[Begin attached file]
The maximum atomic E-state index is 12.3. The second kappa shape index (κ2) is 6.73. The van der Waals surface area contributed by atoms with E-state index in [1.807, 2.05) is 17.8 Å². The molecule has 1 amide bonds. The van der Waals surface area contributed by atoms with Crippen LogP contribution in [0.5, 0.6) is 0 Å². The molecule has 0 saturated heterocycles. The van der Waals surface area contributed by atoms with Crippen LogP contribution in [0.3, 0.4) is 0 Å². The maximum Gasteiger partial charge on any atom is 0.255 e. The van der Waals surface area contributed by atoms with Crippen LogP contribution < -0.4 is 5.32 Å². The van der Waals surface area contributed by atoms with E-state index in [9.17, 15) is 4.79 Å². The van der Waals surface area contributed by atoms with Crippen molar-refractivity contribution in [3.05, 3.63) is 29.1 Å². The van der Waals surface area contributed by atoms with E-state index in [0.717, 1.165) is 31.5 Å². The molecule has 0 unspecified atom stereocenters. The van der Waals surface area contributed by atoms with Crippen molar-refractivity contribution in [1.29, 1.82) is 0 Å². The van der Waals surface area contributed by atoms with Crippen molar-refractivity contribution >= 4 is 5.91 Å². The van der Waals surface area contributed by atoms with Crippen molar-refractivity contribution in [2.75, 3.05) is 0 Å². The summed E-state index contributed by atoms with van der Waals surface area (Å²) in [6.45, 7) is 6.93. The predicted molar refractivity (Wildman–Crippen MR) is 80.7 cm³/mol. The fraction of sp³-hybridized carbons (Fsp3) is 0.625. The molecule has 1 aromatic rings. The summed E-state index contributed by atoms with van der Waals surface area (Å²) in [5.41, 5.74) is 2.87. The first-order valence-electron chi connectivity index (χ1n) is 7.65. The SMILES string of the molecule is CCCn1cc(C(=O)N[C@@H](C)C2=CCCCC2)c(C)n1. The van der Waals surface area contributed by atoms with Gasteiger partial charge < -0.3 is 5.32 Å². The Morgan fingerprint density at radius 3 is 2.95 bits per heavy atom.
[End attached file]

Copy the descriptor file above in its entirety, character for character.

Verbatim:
The maximum atomic E-state index is 12.3. The second kappa shape index (κ2) is 6.73. The van der Waals surface area contributed by atoms with E-state index in [1.807, 2.05) is 17.8 Å². The molecule has 1 amide bonds. The van der Waals surface area contributed by atoms with Crippen LogP contribution in [0.5, 0.6) is 0 Å². The molecule has 0 saturated heterocycles. The van der Waals surface area contributed by atoms with Crippen LogP contribution in [0.3, 0.4) is 0 Å². The maximum Gasteiger partial charge on any atom is 0.255 e. The van der Waals surface area contributed by atoms with Crippen LogP contribution < -0.4 is 5.32 Å². The van der Waals surface area contributed by atoms with E-state index in [9.17, 15) is 4.79 Å². The van der Waals surface area contributed by atoms with Crippen molar-refractivity contribution in [3.05, 3.63) is 29.1 Å². The van der Waals surface area contributed by atoms with E-state index in [0.717, 1.165) is 31.5 Å². The molecule has 0 unspecified atom stereocenters. The van der Waals surface area contributed by atoms with Crippen molar-refractivity contribution in [1.29, 1.82) is 0 Å². The van der Waals surface area contributed by atoms with Crippen molar-refractivity contribution >= 4 is 5.91 Å². The van der Waals surface area contributed by atoms with Crippen molar-refractivity contribution in [2.75, 3.05) is 0 Å². The summed E-state index contributed by atoms with van der Waals surface area (Å²) in [6.45, 7) is 6.93. The predicted molar refractivity (Wildman–Crippen MR) is 80.7 cm³/mol. The fraction of sp³-hybridized carbons (Fsp3) is 0.625. The molecule has 1 aromatic rings. The summed E-state index contributed by atoms with van der Waals surface area (Å²) in [5.41, 5.74) is 2.87. The first-order valence-electron chi connectivity index (χ1n) is 7.65. The SMILES string of the molecule is CCCn1cc(C(=O)N[C@@H](C)C2=CCCCC2)c(C)n1. The van der Waals surface area contributed by atoms with Gasteiger partial charge < -0.3 is 5.32 Å². The Morgan fingerprint density at radius 3 is 2.95 bits per heavy atom.